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    Multifunction Electromagnetic Transmitting System for Mineral Exploration

    Meng Wang , Sheng Jin, Ming Deng, Wenbo Wei, and Kai Chen

    Abstract—Electrical and electromagnetic methods have long played an important role in mineral exploration. For example, in active source prospecting methods, when measuring the val- ues of many electrical parameters, the signal-to-noise ratio can be improved by increasing the transmitting power. In this paper, we present a multifunction borehole ground electromagnetic trans- mitting system that transmits rectangular waves at a frequency of 0.01–10 kHz with a frequency error less than 10−8 Hz @ 1 Hz (de- pending on the high-precision temperature compensation crystal) and the initial synchronization error between the transmitter and receiver is less than ±0.1 µs. During operation, either the maxi- mum transmitting voltage output can reach 950 V or the maximum transmitting current can exceed 90 A, but both cannot be achieved simultaneously. We tested the transmitting system at its maximum power output continuously for over 8 h and the power output was more than 48 kW at a current above 60 A. The energy was deliv- ered above ground or underground using existing drill casings to produce the high-power transmissions. The field experiments show that the system meets the demands of the controlled-source audio- frequency magnetotelluric and induced polarization methods used in mineral exploration.

    Index Terms—High power, mineral exploration, multifunction borehole ground electromagnetic transmitter.


    FOR many years, electrical and electromagnetic (EM) meth-ods have played important roles in mineral explorations [1], [2]. There has been a trend in the development of those methods toward reaching deep earth [3], [4]. For explorations that leverage active transmitters, the signal-to-noise ratios can be improved by enhancing the transmitting power, while the inversion accuracy can be improved by taking advantage of the electrical parameters. However, this requires the performance of EM instruments to be enhanced to increase the detection depth, accuracy, and resolutions of measurements [5]–[7].

    Much research has been conducted by instrument manufac- turers, research institutes, and academies toward increasing the

    Manuscript received July 30, 2017; revised October 15, 2017; accepted November 7, 2017. Date of publication November 17, 2017; date of current version July 15, 2018. This work was supported in part by the National High Technology Research and Development Program of China (2014AA06A603) and in part by the National Science Foundation of China (41504138). Rec- ommended for publication by Associate Editor T. M. Lebey. (Corresponding author: Meng Wang.)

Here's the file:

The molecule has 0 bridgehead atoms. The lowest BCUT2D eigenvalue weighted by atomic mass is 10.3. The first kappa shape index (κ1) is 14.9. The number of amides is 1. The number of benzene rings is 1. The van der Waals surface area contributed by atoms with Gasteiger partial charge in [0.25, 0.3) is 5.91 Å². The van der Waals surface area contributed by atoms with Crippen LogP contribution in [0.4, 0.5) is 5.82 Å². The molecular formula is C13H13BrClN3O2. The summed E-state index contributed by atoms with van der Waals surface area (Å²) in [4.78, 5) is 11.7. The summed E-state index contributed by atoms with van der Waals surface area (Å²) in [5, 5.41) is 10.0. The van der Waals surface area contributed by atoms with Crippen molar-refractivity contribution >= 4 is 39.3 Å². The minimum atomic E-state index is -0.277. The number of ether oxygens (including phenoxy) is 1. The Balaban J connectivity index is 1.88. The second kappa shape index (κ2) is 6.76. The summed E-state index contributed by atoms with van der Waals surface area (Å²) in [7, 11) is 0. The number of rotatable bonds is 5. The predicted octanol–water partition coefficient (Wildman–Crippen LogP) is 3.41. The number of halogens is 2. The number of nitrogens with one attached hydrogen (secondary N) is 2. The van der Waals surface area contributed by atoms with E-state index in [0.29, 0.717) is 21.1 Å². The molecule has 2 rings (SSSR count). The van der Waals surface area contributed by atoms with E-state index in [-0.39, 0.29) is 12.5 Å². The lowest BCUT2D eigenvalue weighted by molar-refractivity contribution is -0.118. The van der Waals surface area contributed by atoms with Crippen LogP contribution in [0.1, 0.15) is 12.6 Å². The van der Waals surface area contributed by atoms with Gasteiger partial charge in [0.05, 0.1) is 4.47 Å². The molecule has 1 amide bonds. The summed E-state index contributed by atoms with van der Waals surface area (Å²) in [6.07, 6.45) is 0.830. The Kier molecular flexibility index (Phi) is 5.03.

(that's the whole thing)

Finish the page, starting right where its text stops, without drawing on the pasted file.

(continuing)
The authors are with the School of Geophysics and Information Technology, China University of Geosciences, Beijing 100083, China (e-mail: wangmeng@;;; wwb5130@;

    Color versions of one or more of the figures in this paper are available online at

    Digital Object Identifier 10.1109/TPEL.2017.2774817

    Fig. 1. Schematic diagram of the multifunction borehole ground EM imaging system.

    transmitting power of EM instruments. Current equipment sup- ports transmit powers of 30 kW (GGT-30 and T-30 are made by Zonge and Phoenix, respectively), 50 kW [8], [9], 70 kW [10], [11], to 160 kW (T-200 is made by Phoenix) [12] and 200 kW [13]. In particular, the T-200 instrument was designed for superpower controlled-source audio-frequency magnetotel- luric (CSAMT) and time-frequency EM methods, while the sys- tem designed by Central South University is used for high-power wide-area EM and pseudorandom signal methods [14]–[16].

    We developed a high-power borehole ground EM imaging system to detect deep mineral resources [17], [18], as shown in the schematic diagram in Fig. 1. An important component in this system is the high-power multifunction borehole ground EM transmitter. The receiver arrays are deployed on land or in existing shafts, such as test drill holes in the mineral field where metal casings have been left in the borehole. In these cases, the existing metal casings are used as the transmitting electrodes, and the transmitters and receivers are offset to form a quasi-three-dimensional prospecting configuration.

    In the following, we first introduce the design and important characteristics of the developed system.

    A. Modular Design

    A schematic diagram of the high-power electromagnetic transmitter is shown in Fig. 2. The system is composed of a modular structure that include a high-power generator (shown in the left of Fig. 3), an adjustable direct current (dc) switching